Monday, June 18, 2007

Pointing Fingers

I want to address a comment from last week’s post. The comment was made by Bradley, friend of the blog.

AMERICA, FUCK YA! but seriously no matter how good service gets, you always have some people that will find something to complain about. you are seriously justified in your "angry" as this story is pure steven king grade a+++ horror.
i'm sorry to hear about all the crappy commie-left-over social economic failure. perhaps in 50 more years all the companies struggling in bungary can be bought out by att, walmart or exon mobile for the win.

While I understand the irony in his comment and its concerns with global corporations, I think we are missing a major point here. T-online is a subsidiary of Deutsch Telekom - a huge global corporation, westernized in every possible way. AT&T is not getting a shot at them.

Deutsch Telekom is a company that knows how to train employees as well as any American company, but they aren’t getting that job done in Hungary, because... well, I think it has a lot to do with what I wrote last week, but there are other factors, factors that speak to Bradley’s comment: people’s need to complain, capitalist greed, socialism’s failings, and so on. And while these issues all frustrate me, there’s one finger I’m not going to point.

I’m not going to throw all the blame at corporate driven globalization. That argument is tired. I think the anti-globalization crowd is holding an umbrella before a tidal wave.

What gets me upset is consumer apathy. If we want to channel the forces of globalization, I think efforts to stem consumer apathy will be more effective then marching whenever the G8 holds a meeting.

It is a lack of consumer awareness and consumer assertiveness that allows the T-online Customer Service Center in Hungary to be managed by morons.

That is only one instance, but it is telling. We get walked on because we don’t know we’re being walked on - or else we just don’t care. This passive attitude, illustrated by the employee I wrote about last week (and by my own actions during the whole ordeal), is pervasive in this country. Hungarians love to complain, but they complain to themselves. They rarely take their gripes to an authority that might make changes.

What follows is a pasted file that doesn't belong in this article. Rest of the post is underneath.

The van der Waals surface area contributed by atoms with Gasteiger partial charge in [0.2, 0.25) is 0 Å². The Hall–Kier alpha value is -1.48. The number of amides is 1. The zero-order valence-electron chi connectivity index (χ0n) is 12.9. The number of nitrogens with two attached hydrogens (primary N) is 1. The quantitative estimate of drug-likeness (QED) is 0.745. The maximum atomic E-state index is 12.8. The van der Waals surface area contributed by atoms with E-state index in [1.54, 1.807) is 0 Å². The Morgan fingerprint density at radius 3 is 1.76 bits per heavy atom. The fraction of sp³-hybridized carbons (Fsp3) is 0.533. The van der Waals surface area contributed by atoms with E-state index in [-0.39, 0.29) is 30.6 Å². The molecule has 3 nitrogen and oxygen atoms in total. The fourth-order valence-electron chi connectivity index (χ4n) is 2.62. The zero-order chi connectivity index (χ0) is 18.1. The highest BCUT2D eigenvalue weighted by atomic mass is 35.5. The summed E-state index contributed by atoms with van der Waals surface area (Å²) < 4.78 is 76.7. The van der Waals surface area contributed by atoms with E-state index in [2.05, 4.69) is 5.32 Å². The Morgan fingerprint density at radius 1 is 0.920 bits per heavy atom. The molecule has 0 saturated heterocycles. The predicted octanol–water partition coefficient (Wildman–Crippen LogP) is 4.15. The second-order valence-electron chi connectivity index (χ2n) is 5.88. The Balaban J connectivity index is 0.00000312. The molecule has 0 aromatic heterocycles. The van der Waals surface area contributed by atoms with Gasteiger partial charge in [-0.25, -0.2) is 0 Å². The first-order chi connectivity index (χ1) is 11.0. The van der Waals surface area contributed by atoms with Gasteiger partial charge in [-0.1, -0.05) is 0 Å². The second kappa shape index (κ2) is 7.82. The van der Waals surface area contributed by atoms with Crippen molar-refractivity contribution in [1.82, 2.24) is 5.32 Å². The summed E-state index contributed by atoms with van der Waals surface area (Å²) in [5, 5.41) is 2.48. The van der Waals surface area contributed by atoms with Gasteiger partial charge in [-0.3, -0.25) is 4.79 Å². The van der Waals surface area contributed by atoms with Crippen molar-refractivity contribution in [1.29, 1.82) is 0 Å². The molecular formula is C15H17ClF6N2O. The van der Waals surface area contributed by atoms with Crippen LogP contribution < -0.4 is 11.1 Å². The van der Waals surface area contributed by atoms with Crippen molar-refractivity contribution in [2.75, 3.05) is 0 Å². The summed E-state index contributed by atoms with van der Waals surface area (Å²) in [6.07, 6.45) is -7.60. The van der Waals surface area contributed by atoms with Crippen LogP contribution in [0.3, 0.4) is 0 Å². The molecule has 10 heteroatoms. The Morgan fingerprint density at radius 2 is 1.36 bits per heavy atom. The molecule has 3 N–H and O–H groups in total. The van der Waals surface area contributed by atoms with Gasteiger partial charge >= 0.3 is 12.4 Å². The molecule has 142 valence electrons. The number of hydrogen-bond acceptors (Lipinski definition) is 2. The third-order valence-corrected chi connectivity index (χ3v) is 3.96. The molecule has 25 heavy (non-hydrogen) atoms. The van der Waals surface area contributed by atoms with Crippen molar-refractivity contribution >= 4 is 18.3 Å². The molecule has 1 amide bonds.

That seems backwards, but when I look at the bigger picture, I can see that this is not just a Hungarian trait. Blaming Coke for ruining the world hasn’t switched that many people to Shasta. Only the finger pointers participate in those boycotts.

If you want to steer this ride, I think the answer is in customer education. Here in Hungary, and really everywhere else, people don't understand the rights and responsibilities of the consumer. This is not unimportant. The consumer is the market, and the market drives corporations, and corporations are stoking the fires of globalization.

While I think there is a role for governments in all of this, I don’t think they’ve got all their ducks in a row just yet. The US seems to have all the carrots, while the EU favors the stick. It would be nice if they could get together on that, but democracy is slower then business. This is really in the hands of the consumer.

What we can do as consumers is communicate, vote, and consume wisely. With the kinds of communication now available, we should be capable of relaying this information, but the key is acting on it.

Do you use energy-saving light bulbs?

Do you avoid companies with poor human-rights records?

Do you write a letter when you feel your rights as a customer have been violated?

Do you tell your friends when you learn/experience a company’s failings?

Maybe we should.

2 comments:

Dan said...

Noble, but wishful thinking. By it's very nature consumption, as practiced in industrial societies is all about excess--or better put--irresponsibility. It's about convenience, not causes. To ask for responsible consumers is like hoping for ethical politicians, or original television programming.

Bradley said...

(the swearing means i'm happy, don't be fool'd)


"Do you use energy-saving light bulbs?"

a couple. and I FUCKING HATE florescent lighting, i mean BRAZIL man you've seen that movie, we might save some fucking energy, but we trade our souls. i just turn off the lights as soon as i leave a room.

"Do you avoid companies with poor human-rights records?"

not always. but i've done my small share. that is all it takes, EVERYONES small share, just like taxes? wait the rich in America Fuck Ya have enough money to PAY someone to reduce that tax responsibility to ZERO, that is so fair i just shit my pants. BUT is there a EASY was to find a list of companies with "poor HU-man rights records"? i mean shit someone needs to make that website yesterday, and make the humorous UTOOB videos that help get the fucking word out to the KIDS. forget the old people like my parents that are living it up and CONSUMING much much much more then i ever will. i'm on the path of "living simply that others may simply live".

"Do you write a letter when you feel your rights as a customer have been violated?"

yes. canon sold me a camera that with an LCD that broke too easily. when i sent it in for repairs, they paid for everything even though it was technically not covered in the warranty.

"Do you tell your friends when you learn/experience a company’s failings?"

all the fucking time brother. it makes me feel better.